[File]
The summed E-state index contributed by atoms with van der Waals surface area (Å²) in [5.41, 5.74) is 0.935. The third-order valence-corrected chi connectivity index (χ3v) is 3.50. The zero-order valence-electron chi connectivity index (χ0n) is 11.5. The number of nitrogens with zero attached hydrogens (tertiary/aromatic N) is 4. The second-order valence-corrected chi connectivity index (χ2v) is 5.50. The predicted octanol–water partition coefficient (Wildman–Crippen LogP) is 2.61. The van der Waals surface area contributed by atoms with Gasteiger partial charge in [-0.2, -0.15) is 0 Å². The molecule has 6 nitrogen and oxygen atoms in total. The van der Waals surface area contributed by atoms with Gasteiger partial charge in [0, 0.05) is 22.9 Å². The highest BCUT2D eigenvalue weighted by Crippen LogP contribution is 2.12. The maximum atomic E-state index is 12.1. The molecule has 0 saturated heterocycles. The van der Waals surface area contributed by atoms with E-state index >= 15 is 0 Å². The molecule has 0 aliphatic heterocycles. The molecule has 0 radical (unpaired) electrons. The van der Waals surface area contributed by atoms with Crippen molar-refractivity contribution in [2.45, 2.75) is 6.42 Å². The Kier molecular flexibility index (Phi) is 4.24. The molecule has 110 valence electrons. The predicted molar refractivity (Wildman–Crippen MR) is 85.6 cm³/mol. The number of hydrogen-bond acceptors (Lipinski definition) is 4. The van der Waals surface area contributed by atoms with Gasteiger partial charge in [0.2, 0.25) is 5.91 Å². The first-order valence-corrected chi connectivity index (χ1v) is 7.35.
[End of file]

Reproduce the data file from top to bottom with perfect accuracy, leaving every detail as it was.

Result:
The summed E-state index contributed by atoms with van der Waals surface area (Å²) in [5.41, 5.74) is 0.935. The third-order valence-corrected chi connectivity index (χ3v) is 3.50. The zero-order valence-electron chi connectivity index (χ0n) is 11.5. The number of nitrogens with zero attached hydrogens (tertiary/aromatic N) is 4. The second-order valence-corrected chi connectivity index (χ2v) is 5.50. The predicted octanol–water partition coefficient (Wildman–Crippen LogP) is 2.61. The van der Waals surface area contributed by atoms with Gasteiger partial charge in [-0.2, -0.15) is 0 Å². The molecule has 6 nitrogen and oxygen atoms in total. The van der Waals surface area contributed by atoms with Gasteiger partial charge in [0, 0.05) is 22.9 Å². The highest BCUT2D eigenvalue weighted by Crippen LogP contribution is 2.12. The maximum atomic E-state index is 12.1. The molecule has 0 saturated heterocycles. The van der Waals surface area contributed by atoms with E-state index >= 15 is 0 Å². The molecule has 0 aliphatic heterocycles. The molecule has 0 radical (unpaired) electrons. The van der Waals surface area contributed by atoms with Crippen molar-refractivity contribution in [2.45, 2.75) is 6.42 Å². The Kier molecular flexibility index (Phi) is 4.24. The molecule has 110 valence electrons. The predicted molar refractivity (Wildman–Crippen MR) is 85.6 cm³/mol. The number of hydrogen-bond acceptors (Lipinski definition) is 4. The van der Waals surface area contributed by atoms with Gasteiger partial charge in [0.2, 0.25) is 5.91 Å². The first-order valence-corrected chi connectivity index (χ1v) is 7.35.